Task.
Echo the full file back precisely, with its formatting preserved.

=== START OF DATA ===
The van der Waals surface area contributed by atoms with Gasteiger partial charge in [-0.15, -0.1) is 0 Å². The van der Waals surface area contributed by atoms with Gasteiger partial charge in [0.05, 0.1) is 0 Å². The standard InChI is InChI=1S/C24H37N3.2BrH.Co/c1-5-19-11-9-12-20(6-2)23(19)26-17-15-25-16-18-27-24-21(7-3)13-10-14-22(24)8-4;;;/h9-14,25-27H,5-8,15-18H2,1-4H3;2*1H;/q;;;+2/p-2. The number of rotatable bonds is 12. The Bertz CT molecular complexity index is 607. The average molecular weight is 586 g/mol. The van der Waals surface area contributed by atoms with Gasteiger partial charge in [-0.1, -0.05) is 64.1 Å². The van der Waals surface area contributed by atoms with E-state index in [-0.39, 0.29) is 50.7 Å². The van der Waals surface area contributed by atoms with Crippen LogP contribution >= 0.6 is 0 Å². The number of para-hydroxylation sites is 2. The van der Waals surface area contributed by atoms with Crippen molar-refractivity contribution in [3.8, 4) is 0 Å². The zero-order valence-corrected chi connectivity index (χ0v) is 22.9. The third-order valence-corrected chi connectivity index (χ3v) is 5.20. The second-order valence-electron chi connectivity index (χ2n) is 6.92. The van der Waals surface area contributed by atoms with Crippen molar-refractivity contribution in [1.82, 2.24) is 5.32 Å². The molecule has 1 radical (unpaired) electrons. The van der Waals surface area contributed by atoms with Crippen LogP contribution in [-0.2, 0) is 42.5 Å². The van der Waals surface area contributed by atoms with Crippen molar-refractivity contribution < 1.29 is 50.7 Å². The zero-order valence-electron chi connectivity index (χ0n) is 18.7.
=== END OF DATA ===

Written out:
The van der Waals surface area contributed by atoms with Gasteiger partial charge in [-0.15, -0.1) is 0 Å². The van der Waals surface area contributed by atoms with Gasteiger partial charge in [0.05, 0.1) is 0 Å². The standard InChI is InChI=1S/C24H37N3.2BrH.Co/c1-5-19-11-9-12-20(6-2)23(19)26-17-15-25-16-18-27-24-21(7-3)13-10-14-22(24)8-4;;;/h9-14,25-27H,5-8,15-18H2,1-4H3;2*1H;/q;;;+2/p-2. The number of rotatable bonds is 12. The Bertz CT molecular complexity index is 607. The average molecular weight is 586 g/mol. The van der Waals surface area contributed by atoms with Gasteiger partial charge in [-0.1, -0.05) is 64.1 Å². The van der Waals surface area contributed by atoms with E-state index in [-0.39, 0.29) is 50.7 Å². The van der Waals surface area contributed by atoms with Crippen LogP contribution >= 0.6 is 0 Å². The number of para-hydroxylation sites is 2. The van der Waals surface area contributed by atoms with Crippen molar-refractivity contribution in [3.8, 4) is 0 Å². The zero-order valence-corrected chi connectivity index (χ0v) is 22.9. The third-order valence-corrected chi connectivity index (χ3v) is 5.20. The second-order valence-electron chi connectivity index (χ2n) is 6.92. The van der Waals surface area contributed by atoms with Crippen molar-refractivity contribution in [1.82, 2.24) is 5.32 Å². The molecule has 1 radical (unpaired) electrons. The van der Waals surface area contributed by atoms with Crippen LogP contribution in [-0.2, 0) is 42.5 Å². The van der Waals surface area contributed by atoms with Crippen molar-refractivity contribution < 1.29 is 50.7 Å². The zero-order valence-electron chi connectivity index (χ0n) is 18.7.